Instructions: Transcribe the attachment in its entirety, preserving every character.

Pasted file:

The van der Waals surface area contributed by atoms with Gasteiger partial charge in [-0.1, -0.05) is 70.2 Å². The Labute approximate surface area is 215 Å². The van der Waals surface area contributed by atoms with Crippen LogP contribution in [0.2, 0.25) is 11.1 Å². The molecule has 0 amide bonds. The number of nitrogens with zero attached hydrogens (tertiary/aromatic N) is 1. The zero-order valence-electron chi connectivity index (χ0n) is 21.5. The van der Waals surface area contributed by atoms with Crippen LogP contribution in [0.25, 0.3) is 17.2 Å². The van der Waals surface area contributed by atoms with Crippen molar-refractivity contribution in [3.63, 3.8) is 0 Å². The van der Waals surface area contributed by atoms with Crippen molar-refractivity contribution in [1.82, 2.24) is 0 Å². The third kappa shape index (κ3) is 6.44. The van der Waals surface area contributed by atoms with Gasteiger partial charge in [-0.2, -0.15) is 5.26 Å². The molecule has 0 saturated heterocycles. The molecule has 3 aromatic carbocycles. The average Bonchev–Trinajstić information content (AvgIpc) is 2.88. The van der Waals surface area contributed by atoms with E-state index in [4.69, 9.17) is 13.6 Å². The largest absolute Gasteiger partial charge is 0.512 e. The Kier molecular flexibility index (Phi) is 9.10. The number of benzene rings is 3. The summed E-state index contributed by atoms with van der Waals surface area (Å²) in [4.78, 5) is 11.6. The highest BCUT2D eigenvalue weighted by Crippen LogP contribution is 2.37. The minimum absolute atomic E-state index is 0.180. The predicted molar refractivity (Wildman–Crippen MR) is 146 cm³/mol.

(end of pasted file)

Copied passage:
The van der Waals surface area contributed by atoms with Gasteiger partial charge in [-0.1, -0.05) is 70.2 Å². The Labute approximate surface area is 215 Å². The van der Waals surface area contributed by atoms with Crippen LogP contribution in [0.2, 0.25) is 11.1 Å². The molecule has 0 amide bonds. The number of nitrogens with zero attached hydrogens (tertiary/aromatic N) is 1. The zero-order valence-electron chi connectivity index (χ0n) is 21.5. The van der Waals surface area contributed by atoms with Crippen LogP contribution in [0.25, 0.3) is 17.2 Å². The van der Waals surface area contributed by atoms with Crippen molar-refractivity contribution in [3.63, 3.8) is 0 Å². The van der Waals surface area contributed by atoms with Crippen molar-refractivity contribution in [1.82, 2.24) is 0 Å². The third kappa shape index (κ3) is 6.44. The van der Waals surface area contributed by atoms with Gasteiger partial charge in [-0.2, -0.15) is 5.26 Å². The molecule has 0 saturated heterocycles. The molecule has 3 aromatic carbocycles. The average Bonchev–Trinajstić information content (AvgIpc) is 2.88. The van der Waals surface area contributed by atoms with E-state index in [4.69, 9.17) is 13.6 Å². The largest absolute Gasteiger partial charge is 0.512 e. The Kier molecular flexibility index (Phi) is 9.10. The number of benzene rings is 3. The summed E-state index contributed by atoms with van der Waals surface area (Å²) in [4.78, 5) is 11.6. The highest BCUT2D eigenvalue weighted by Crippen LogP contribution is 2.37. The minimum absolute atomic E-state index is 0.180. The predicted molar refractivity (Wildman–Crippen MR) is 146 cm³/mol.